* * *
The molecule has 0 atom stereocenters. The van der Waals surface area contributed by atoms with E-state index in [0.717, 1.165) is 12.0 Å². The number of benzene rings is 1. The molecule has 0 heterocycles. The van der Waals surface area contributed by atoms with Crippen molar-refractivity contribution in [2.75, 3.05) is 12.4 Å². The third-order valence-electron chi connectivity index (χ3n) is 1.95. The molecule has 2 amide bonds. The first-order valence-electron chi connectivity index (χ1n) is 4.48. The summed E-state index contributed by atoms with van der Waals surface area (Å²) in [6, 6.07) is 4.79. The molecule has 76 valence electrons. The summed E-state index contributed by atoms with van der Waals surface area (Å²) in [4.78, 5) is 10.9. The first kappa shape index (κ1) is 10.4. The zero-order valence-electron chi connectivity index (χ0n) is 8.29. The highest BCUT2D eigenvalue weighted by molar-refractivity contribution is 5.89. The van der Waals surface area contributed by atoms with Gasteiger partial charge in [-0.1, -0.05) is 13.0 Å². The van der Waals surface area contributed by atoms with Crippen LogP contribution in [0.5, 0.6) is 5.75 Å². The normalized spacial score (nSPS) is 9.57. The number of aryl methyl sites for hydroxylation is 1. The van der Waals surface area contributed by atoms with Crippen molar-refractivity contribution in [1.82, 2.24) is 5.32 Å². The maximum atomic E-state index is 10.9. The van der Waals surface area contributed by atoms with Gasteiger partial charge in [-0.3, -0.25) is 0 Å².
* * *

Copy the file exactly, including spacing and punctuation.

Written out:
The molecule has 0 atom stereocenters. The van der Waals surface area contributed by atoms with E-state index in [0.717, 1.165) is 12.0 Å². The number of benzene rings is 1. The molecule has 0 heterocycles. The van der Waals surface area contributed by atoms with Crippen molar-refractivity contribution in [2.75, 3.05) is 12.4 Å². The third-order valence-electron chi connectivity index (χ3n) is 1.95. The molecule has 2 amide bonds. The first-order valence-electron chi connectivity index (χ1n) is 4.48. The summed E-state index contributed by atoms with van der Waals surface area (Å²) in [6, 6.07) is 4.79. The molecule has 76 valence electrons. The summed E-state index contributed by atoms with van der Waals surface area (Å²) in [4.78, 5) is 10.9. The first kappa shape index (κ1) is 10.4. The zero-order valence-electron chi connectivity index (χ0n) is 8.29. The highest BCUT2D eigenvalue weighted by molar-refractivity contribution is 5.89. The van der Waals surface area contributed by atoms with Gasteiger partial charge in [-0.1, -0.05) is 13.0 Å². The van der Waals surface area contributed by atoms with Crippen LogP contribution in [0.5, 0.6) is 5.75 Å². The normalized spacial score (nSPS) is 9.57. The number of aryl methyl sites for hydroxylation is 1. The van der Waals surface area contributed by atoms with Crippen molar-refractivity contribution in [1.82, 2.24) is 5.32 Å². The maximum atomic E-state index is 10.9. The van der Waals surface area contributed by atoms with Gasteiger partial charge in [-0.3, -0.25) is 0 Å².